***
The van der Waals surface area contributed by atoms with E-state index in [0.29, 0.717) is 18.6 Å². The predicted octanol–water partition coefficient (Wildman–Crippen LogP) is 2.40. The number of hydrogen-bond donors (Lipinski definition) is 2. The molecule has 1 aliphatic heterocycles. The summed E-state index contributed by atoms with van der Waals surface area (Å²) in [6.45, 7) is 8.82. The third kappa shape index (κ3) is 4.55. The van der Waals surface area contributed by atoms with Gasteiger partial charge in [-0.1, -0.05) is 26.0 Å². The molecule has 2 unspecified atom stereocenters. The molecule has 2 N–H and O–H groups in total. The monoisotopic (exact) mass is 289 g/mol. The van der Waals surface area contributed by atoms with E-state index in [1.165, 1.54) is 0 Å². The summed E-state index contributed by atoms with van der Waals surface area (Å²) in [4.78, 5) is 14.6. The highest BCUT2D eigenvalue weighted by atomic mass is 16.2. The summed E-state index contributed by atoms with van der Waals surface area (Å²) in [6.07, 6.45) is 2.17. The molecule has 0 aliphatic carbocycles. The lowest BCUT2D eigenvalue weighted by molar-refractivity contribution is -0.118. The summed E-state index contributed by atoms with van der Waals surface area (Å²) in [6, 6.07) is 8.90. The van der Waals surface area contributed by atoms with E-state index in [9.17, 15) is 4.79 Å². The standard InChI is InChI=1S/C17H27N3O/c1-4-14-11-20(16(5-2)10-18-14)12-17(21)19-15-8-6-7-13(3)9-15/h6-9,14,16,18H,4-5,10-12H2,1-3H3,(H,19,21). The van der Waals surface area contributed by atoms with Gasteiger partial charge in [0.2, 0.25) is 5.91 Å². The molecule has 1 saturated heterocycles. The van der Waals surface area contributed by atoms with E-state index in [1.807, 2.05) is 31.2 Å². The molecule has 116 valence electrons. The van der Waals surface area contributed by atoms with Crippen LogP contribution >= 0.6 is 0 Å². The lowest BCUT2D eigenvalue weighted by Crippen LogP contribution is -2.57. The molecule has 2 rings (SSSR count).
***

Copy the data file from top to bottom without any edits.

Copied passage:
The van der Waals surface area contributed by atoms with E-state index in [0.29, 0.717) is 18.6 Å². The predicted octanol–water partition coefficient (Wildman–Crippen LogP) is 2.40. The number of hydrogen-bond donors (Lipinski definition) is 2. The molecule has 1 aliphatic heterocycles. The summed E-state index contributed by atoms with van der Waals surface area (Å²) in [6.45, 7) is 8.82. The third kappa shape index (κ3) is 4.55. The van der Waals surface area contributed by atoms with Gasteiger partial charge in [-0.1, -0.05) is 26.0 Å². The molecule has 2 unspecified atom stereocenters. The molecule has 2 N–H and O–H groups in total. The monoisotopic (exact) mass is 289 g/mol. The van der Waals surface area contributed by atoms with E-state index in [1.165, 1.54) is 0 Å². The summed E-state index contributed by atoms with van der Waals surface area (Å²) in [4.78, 5) is 14.6. The highest BCUT2D eigenvalue weighted by atomic mass is 16.2. The summed E-state index contributed by atoms with van der Waals surface area (Å²) in [6.07, 6.45) is 2.17. The molecule has 0 aliphatic carbocycles. The lowest BCUT2D eigenvalue weighted by molar-refractivity contribution is -0.118. The summed E-state index contributed by atoms with van der Waals surface area (Å²) in [6, 6.07) is 8.90. The van der Waals surface area contributed by atoms with E-state index in [9.17, 15) is 4.79 Å². The standard InChI is InChI=1S/C17H27N3O/c1-4-14-11-20(16(5-2)10-18-14)12-17(21)19-15-8-6-7-13(3)9-15/h6-9,14,16,18H,4-5,10-12H2,1-3H3,(H,19,21). The van der Waals surface area contributed by atoms with Gasteiger partial charge in [0.2, 0.25) is 5.91 Å². The molecule has 1 saturated heterocycles. The van der Waals surface area contributed by atoms with E-state index in [1.807, 2.05) is 31.2 Å². The molecule has 116 valence electrons. The van der Waals surface area contributed by atoms with Crippen LogP contribution >= 0.6 is 0 Å². The lowest BCUT2D eigenvalue weighted by Crippen LogP contribution is -2.57. The molecule has 2 rings (SSSR count).